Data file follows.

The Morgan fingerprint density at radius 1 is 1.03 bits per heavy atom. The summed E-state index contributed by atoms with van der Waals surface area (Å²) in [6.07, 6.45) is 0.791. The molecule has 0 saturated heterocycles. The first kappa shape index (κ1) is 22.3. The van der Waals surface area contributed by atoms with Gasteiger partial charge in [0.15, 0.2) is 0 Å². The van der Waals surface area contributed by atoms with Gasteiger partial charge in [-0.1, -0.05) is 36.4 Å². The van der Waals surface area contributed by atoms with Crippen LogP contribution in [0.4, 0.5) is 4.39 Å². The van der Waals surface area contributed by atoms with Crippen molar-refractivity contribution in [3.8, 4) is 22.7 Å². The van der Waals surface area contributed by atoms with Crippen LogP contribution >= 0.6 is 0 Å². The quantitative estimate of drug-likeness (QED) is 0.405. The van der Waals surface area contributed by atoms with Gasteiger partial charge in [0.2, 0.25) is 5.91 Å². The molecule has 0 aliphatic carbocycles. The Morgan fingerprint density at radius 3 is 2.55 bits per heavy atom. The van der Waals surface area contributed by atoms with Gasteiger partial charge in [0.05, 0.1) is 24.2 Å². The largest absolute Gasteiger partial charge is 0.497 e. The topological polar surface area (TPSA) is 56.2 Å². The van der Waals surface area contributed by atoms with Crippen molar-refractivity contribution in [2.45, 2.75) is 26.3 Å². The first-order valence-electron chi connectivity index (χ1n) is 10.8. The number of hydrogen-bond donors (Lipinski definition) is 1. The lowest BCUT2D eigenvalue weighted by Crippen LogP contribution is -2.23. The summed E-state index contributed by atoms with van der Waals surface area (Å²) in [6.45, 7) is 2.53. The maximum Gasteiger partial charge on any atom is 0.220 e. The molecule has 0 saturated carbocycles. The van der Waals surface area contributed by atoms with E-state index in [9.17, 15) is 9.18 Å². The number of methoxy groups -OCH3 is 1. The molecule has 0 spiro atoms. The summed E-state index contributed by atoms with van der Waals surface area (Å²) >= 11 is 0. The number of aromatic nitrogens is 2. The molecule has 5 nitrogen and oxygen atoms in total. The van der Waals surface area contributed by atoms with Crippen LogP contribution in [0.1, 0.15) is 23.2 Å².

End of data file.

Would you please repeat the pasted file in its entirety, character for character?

The Morgan fingerprint density at radius 1 is 1.03 bits per heavy atom. The summed E-state index contributed by atoms with van der Waals surface area (Å²) in [6.07, 6.45) is 0.791. The molecule has 0 saturated heterocycles. The first kappa shape index (κ1) is 22.3. The van der Waals surface area contributed by atoms with Gasteiger partial charge in [0.15, 0.2) is 0 Å². The van der Waals surface area contributed by atoms with Gasteiger partial charge in [-0.1, -0.05) is 36.4 Å². The van der Waals surface area contributed by atoms with Crippen LogP contribution in [0.4, 0.5) is 4.39 Å². The van der Waals surface area contributed by atoms with Crippen molar-refractivity contribution in [3.8, 4) is 22.7 Å². The van der Waals surface area contributed by atoms with Crippen LogP contribution >= 0.6 is 0 Å². The quantitative estimate of drug-likeness (QED) is 0.405. The van der Waals surface area contributed by atoms with Gasteiger partial charge in [0.2, 0.25) is 5.91 Å². The molecule has 0 aliphatic carbocycles. The Morgan fingerprint density at radius 3 is 2.55 bits per heavy atom. The van der Waals surface area contributed by atoms with Gasteiger partial charge in [0.05, 0.1) is 24.2 Å². The largest absolute Gasteiger partial charge is 0.497 e. The topological polar surface area (TPSA) is 56.2 Å². The van der Waals surface area contributed by atoms with Crippen molar-refractivity contribution in [2.45, 2.75) is 26.3 Å². The first-order valence-electron chi connectivity index (χ1n) is 10.8. The number of hydrogen-bond donors (Lipinski definition) is 1. The lowest BCUT2D eigenvalue weighted by Crippen LogP contribution is -2.23. The summed E-state index contributed by atoms with van der Waals surface area (Å²) in [6.45, 7) is 2.53. The maximum Gasteiger partial charge on any atom is 0.220 e. The molecule has 0 saturated carbocycles. The van der Waals surface area contributed by atoms with E-state index in [9.17, 15) is 9.18 Å². The number of methoxy groups -OCH3 is 1. The molecule has 0 spiro atoms. The summed E-state index contributed by atoms with van der Waals surface area (Å²) >= 11 is 0. The number of aromatic nitrogens is 2. The molecule has 5 nitrogen and oxygen atoms in total. The van der Waals surface area contributed by atoms with Crippen LogP contribution in [0.1, 0.15) is 23.2 Å².